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A funny thing happened to gold on the way to new highs

Commentaries & Views

Thursday, we saw an epic day in markets across the board. Equities were under immense pressure before reversing to have a huge up day. Crude oil traded over $100 per barrel before closing lower on the day. Bonds were exploding higher only to reverse and close lower.

There was no bigger story than precious metals. Gold was up trading 1980 before closing at 1880, silver almost 26 before closing under 25 and platinum well over 100 before getting hammered. What does this action mean?

Price action is always the key factor for markets. The monster rallies in gold, silver and platinum failed because they were based on fear and panic. We have written many times, spike moves up or down are based on emotions and not true markets.

Other than being ugly for metals buyers, there was no damage done to the markets. What we saw was fear that drove prices up followed, buyers disappeared forcing nervous longs to sell, which they did in force. The bottom line was basic mean reversion leaving metals in an uptrend.

Precious metals should be owned on a physical basis with capital that is not needed tomorrow or anytime soon. Trading should be done with paper, knowing that we can trade either side without emotions.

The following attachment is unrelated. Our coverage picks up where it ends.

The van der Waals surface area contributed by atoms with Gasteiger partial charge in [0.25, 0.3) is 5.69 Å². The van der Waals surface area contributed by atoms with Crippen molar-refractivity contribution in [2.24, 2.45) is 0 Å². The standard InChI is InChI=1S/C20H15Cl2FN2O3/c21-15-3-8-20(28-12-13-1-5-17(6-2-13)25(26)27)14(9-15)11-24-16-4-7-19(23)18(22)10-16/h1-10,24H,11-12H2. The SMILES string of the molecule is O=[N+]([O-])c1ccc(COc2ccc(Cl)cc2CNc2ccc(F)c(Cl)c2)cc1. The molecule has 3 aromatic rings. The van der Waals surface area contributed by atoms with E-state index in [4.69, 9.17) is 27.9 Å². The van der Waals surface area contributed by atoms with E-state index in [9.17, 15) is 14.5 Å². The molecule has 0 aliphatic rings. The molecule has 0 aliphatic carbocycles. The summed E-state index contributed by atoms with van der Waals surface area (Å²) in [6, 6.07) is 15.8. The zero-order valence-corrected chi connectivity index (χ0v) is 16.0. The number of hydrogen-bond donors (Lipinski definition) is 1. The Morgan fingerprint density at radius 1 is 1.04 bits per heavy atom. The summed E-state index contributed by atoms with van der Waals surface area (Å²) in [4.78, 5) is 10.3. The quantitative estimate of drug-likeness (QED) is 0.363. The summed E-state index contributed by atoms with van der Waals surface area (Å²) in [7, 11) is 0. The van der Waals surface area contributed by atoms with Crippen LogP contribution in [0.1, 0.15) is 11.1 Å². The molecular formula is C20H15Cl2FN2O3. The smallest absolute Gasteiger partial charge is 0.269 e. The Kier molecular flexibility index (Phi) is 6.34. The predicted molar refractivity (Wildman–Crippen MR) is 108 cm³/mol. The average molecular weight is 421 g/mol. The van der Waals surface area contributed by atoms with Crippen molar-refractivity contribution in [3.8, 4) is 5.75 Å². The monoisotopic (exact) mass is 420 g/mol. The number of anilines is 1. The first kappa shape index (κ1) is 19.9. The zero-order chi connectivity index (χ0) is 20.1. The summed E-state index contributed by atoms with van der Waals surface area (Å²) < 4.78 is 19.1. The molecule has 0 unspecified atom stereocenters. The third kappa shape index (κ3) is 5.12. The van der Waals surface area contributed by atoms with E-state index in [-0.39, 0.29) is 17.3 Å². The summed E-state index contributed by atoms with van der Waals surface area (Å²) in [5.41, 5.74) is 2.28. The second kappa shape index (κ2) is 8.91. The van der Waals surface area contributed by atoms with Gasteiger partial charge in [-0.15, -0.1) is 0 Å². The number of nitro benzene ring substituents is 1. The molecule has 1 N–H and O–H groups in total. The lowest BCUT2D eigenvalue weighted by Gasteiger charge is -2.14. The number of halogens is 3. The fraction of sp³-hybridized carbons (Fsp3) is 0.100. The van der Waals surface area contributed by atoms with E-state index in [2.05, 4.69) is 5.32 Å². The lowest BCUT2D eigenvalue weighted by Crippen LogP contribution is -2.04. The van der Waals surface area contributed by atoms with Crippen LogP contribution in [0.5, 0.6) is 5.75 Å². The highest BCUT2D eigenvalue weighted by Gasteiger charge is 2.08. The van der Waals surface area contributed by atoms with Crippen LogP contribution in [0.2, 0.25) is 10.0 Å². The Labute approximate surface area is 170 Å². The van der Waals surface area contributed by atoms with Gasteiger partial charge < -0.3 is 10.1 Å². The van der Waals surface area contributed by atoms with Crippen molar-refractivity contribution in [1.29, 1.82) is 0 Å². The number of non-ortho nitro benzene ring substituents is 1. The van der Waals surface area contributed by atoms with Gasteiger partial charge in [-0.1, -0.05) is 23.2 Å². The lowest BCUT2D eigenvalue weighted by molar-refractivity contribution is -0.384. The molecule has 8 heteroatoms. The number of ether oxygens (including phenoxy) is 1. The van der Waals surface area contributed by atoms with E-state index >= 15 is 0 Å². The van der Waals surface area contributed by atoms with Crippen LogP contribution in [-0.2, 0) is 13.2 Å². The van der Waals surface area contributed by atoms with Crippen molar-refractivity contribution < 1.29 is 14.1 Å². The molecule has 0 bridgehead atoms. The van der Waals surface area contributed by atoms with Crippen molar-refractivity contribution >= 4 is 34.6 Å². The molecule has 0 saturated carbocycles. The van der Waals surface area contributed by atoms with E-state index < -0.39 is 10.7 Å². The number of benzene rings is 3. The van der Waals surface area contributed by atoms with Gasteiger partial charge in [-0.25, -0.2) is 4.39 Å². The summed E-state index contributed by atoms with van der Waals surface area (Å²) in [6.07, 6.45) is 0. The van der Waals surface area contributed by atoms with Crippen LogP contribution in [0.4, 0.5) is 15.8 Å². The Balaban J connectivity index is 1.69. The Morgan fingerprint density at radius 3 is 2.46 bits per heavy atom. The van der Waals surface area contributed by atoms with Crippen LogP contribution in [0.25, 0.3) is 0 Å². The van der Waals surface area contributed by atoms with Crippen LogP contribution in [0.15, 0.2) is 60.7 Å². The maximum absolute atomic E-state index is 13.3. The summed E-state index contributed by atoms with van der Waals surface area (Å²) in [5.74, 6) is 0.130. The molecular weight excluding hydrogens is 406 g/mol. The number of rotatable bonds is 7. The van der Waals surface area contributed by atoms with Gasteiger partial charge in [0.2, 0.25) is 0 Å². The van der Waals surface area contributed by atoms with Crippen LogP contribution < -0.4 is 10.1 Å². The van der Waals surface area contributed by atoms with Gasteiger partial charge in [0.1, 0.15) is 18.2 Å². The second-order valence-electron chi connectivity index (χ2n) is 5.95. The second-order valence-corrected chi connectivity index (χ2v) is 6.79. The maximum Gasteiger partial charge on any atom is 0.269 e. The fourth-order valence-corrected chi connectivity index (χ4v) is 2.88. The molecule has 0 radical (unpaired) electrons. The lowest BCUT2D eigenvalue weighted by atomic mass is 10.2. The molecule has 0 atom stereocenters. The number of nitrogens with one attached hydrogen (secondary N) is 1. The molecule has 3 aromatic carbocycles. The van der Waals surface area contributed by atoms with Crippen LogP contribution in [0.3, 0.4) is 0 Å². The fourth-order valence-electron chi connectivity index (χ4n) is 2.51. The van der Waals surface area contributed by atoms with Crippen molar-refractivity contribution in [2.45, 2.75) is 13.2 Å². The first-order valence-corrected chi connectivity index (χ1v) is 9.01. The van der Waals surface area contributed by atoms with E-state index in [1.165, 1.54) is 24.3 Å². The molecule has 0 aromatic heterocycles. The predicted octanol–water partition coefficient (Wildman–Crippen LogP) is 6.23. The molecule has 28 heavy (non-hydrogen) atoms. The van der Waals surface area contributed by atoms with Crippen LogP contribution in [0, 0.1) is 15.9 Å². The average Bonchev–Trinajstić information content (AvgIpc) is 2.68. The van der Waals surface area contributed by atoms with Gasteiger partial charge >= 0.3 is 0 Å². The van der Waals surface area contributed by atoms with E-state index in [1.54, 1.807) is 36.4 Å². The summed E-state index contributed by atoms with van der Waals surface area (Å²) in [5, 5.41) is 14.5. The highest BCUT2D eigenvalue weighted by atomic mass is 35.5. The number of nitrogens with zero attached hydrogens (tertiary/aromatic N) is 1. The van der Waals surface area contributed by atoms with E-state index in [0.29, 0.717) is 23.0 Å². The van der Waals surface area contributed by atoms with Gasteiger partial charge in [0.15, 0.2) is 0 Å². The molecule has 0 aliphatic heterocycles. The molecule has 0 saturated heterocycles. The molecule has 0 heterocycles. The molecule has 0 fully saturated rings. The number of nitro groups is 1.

In all markets, price action determines what will happen in the next day, week, or month. Keep the two strategies separate. The worst trade anyone can make is turning a trade into an investment hoping for a way out. Traders must learn to take their losses and move on to the next trade.

Patience, discipline, and money management always win the day. Let the map of the markets show you the way.

Disclaimer: The views expressed in this article are those of the author and may not reflect those of Kitco Metals Inc. The author has made every effort to ensure accuracy of information provided; however, neither Kitco Metals Inc. nor the author can guarantee such accuracy. This article is strictly for informational purposes only. It is not a solicitation to make any exchange in commodities, securities or other financial instruments. Kitco Metals Inc. and the author of this article do not accept culpability for losses and/ or damages arising from the use of this publication.